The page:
A stereoconservative synthesis to access the triazole-fused ketopiperazine (TKP) scaffold is presented. This underexplored platform offers a wide range of structural modulations with several points of diversity and chiral centers. A series of [1,2,4]triazolo[4,3- a]piperazin-6-ones was synthesized from optically pure dipeptides. The methodology was then successfully applied to access the pyrrolo[1,2- a]triazolo[3,4- c]piperazin-6-one tricycle. Importantly, the crystal structures of representative TKPs confirmed that the configuration of the chiral centers was controlled during the synthetic route and facilitated description of the orientation of the substituents depending on their nature and position on the TKP scaffold.

GHSR-D2R heteromerization modulates dopamine signaling through an effect on G protein conformation

Proc Natl Acad Sci U S A. 2018 Apr 24;115(17):4501-4506. doi: 10.1073/pnas.1712725115. Epub 2018 Apr 9

Damian M, Pons V, Renault P, M’Kadmi C, Delort B, Hartmann L, Kaya AI, Louet M, Gagne D, Ben Haj Salah K, Denoyelle S, Ferry G, Boutin JA, Wagner R, Fehrentz JA, Martinez J, Marie J, Floquet N, Galès C, Mary S, Hamm HE, Banères JL.


IThe growth hormone secretagogue receptor (GHSR) and dopamine receptor (D2R) have been shown to oligomerize in hypothalamic neurons with a significant effect on dopamine signaling, but the molecular processes underlying this effect are still obscure. We used here the purified GHSR and D2R to establish that these two receptors assemble in a lipid environment as a tetrameric complex composed of two each of the receptors. This complex further recruits G proteins to give rise to an assembly with only two G protein trimers bound to a receptor tetramer. We further demonstrate that receptor heteromerization directly impacts on dopamine-mediated Gi protein activation by modulating the conformation of its α-subunit. Indeed, association to the purified GHSR:D2R heteromer triggers a different active conformation of Gαi that is linked to a higher rate of GTP binding and a faster dissociation from the heteromeric receptor. This is an additional mechanism to expand the repertoire of GPCR signaling modulation that could have implications for the control of dopamine signaling in normal and physiopathological conditions.

Cecile Echalier, presents her PhD work in SCF video

Cecile worked in the ibmm peptide team during her PhD (2013-2016), in collaboration with Prof. Ahmad Mehdi (ICGM). She worked on the development of hybrid hydrogels for 3D printing and tissue engineering.  Now postdoctoral researcher in Heidelberg, she speaks about her PhD in a video realized by Société Chimique de France (SCF). Cecile was distinguished as ‘woman in science’ 2016 by Unesco&L’Oréal  for her research work in chemistry.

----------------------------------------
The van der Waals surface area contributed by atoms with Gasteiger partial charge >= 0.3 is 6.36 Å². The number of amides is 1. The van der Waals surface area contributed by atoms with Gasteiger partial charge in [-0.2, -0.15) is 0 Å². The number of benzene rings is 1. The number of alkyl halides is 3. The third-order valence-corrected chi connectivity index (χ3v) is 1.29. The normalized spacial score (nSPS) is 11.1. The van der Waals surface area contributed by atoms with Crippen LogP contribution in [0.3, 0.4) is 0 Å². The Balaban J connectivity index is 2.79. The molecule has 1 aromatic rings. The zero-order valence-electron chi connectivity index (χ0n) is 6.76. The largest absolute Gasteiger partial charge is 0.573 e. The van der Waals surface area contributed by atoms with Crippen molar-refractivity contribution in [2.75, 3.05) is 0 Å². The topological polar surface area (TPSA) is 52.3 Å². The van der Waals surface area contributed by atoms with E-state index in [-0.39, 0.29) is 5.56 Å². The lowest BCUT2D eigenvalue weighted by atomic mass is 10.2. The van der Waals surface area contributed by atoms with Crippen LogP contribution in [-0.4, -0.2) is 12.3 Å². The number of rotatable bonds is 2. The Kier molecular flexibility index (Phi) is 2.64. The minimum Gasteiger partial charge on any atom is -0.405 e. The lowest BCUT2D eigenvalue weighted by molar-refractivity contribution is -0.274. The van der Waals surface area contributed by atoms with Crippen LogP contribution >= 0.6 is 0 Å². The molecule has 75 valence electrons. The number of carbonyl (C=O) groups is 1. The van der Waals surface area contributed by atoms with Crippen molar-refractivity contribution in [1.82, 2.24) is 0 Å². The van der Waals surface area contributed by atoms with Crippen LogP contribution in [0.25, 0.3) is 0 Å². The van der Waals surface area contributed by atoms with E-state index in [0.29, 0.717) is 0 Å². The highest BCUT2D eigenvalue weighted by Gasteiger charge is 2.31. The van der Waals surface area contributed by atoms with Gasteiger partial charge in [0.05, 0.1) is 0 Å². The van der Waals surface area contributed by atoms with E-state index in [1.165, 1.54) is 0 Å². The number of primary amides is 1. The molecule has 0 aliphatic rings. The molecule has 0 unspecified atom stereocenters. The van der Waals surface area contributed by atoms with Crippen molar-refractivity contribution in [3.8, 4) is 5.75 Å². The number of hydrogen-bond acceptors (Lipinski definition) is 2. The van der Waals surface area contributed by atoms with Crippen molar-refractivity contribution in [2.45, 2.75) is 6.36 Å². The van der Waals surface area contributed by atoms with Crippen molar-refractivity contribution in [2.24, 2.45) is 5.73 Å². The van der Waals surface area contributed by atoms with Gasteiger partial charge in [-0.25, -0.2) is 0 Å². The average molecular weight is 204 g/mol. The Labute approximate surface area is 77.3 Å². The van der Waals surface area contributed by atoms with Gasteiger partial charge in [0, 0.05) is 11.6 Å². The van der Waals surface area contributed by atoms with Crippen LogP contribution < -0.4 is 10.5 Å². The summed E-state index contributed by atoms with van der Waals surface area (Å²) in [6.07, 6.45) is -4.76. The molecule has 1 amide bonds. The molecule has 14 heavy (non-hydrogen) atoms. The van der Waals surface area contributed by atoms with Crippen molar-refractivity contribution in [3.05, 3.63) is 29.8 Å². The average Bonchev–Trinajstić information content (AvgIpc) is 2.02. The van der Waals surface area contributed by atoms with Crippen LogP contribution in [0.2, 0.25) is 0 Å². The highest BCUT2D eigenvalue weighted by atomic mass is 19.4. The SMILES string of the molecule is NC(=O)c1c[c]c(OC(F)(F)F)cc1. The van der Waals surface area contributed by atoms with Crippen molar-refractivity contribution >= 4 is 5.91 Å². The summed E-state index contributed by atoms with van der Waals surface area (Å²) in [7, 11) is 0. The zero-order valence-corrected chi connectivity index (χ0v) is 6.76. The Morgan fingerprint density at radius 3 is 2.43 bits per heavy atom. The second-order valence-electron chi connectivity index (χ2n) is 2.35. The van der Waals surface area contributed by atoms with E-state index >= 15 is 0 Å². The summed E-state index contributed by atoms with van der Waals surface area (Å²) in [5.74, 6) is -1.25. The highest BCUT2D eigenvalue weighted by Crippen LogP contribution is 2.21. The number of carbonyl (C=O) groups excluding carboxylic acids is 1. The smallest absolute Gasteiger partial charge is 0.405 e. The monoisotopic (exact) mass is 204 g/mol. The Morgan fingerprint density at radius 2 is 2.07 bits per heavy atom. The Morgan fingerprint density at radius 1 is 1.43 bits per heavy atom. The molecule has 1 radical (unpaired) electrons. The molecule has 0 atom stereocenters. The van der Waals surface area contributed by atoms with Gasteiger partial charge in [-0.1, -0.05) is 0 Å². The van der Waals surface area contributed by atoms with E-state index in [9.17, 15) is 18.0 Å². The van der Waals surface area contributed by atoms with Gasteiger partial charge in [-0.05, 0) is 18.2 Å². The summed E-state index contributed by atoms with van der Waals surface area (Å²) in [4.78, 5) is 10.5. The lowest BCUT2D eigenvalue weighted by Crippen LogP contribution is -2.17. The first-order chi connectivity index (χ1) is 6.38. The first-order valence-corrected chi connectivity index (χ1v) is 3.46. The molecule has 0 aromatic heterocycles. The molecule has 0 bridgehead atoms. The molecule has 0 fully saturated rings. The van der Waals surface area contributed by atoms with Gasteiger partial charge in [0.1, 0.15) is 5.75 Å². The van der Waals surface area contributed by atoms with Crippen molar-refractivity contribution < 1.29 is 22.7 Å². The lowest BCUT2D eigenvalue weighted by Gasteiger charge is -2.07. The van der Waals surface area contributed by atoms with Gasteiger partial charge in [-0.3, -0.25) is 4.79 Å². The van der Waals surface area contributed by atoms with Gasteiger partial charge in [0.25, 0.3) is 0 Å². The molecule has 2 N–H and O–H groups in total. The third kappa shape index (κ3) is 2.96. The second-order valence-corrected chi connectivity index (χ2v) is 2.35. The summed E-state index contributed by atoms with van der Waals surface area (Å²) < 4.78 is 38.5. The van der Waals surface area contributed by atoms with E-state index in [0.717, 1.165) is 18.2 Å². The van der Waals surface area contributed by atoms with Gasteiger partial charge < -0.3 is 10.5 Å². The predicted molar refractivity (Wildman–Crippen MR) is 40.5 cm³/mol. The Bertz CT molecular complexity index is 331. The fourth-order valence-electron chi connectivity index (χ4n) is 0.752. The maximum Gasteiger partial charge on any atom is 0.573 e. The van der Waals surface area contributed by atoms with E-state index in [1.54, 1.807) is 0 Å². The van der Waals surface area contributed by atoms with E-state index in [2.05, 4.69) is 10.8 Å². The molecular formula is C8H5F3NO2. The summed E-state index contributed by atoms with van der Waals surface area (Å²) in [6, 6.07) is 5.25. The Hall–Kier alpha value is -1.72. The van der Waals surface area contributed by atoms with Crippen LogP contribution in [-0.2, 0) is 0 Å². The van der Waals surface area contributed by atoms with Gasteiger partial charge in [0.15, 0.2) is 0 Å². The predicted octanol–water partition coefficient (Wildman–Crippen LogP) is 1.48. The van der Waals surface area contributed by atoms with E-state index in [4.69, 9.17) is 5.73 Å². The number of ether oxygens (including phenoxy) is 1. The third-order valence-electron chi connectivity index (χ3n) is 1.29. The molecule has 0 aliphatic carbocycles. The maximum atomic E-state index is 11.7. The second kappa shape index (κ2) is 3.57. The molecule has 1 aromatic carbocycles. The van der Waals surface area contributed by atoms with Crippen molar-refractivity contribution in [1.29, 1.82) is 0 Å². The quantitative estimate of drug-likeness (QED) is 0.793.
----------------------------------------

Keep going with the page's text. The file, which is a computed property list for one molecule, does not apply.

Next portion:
Biofabrication of an oral squamous cell carcinoma model by 3D bioprinting

Funding : Emergence, Cancéropôle Grand Sud-Ouest

June 2018 – June 2019


Nowadays, treatments of oral squamous cell carcinoma is principally based on excision surgery and can be associated with radiotherapy and chemotherapy. It is really important to have a better understanding of the neoplastic oral mucous membrane to develop less aggressive treatment. This project is a multidisciplinary project aiming at designing an oral squamous cell carcinoma model by 3D bioprinting, to help the development of cancer treatments.

The aim of the project is to develop an in vitro 3D organotipic model of oral mucous membrane with the help of 3D-bioprinting of cellularized layers. The use of two different 3D bioprinting technologies will allow to reproduce the architecture of cancer tissues at a macroscopic and a microscopic scale. Layers of hybrid collagenous peptide based hydrogel encapsulating gingival fibroblasts will be 3D printed by extrusion with layers of endothelial cells in the same hydrogel but 3D printed by a laser-assisted technology, to create a vascularized tissue. Finally, a layer of cancerous keratinocytes embedded into the hydrogel, printed by laser, will cover the model. The complexity of the model will give a better understanding of cellular communication in oral cancer and will be a platform for drug screening.


This project is developed in collaboration with BioTis Team ( Dr. Adrien Naveau and Dr. Raphael Devillar), Inserm 1026 : Tissular Bio-engineering team, Bordeaux.


Gilles Subra
raphael devillard
adrien naveau
Ahmad Mehdi
Laurine Valot

A Review from the team just published in J Mater Chem B!!! Inorganic polymerization: an attractive route to biocompatible hybrid hydrogels

Congratulations for the first paper of Titouan!

J. Mater. Chem. B, 2018,6, 3434-3448,  doi 10.1039/C8TB00456K


Titouan is the first author of a really nice, well illustrated and comprehensive review about hybrid hydrogels, (i.e. defined by the coexistence of organic and inorganic moieties in water). Inorganic polymerization, i.e. the sol–gel process, is one of the main techniques leading to hybrid hydrogels. In addition, the mild reaction conditions make this process very promising for the preparation of water-containing materials and their bio-applications.

Have a look at J Mater Chem B !

J. Mater. Chem. B, 2018,6, 3434-3448,  doi 10.1039/C8TB00456K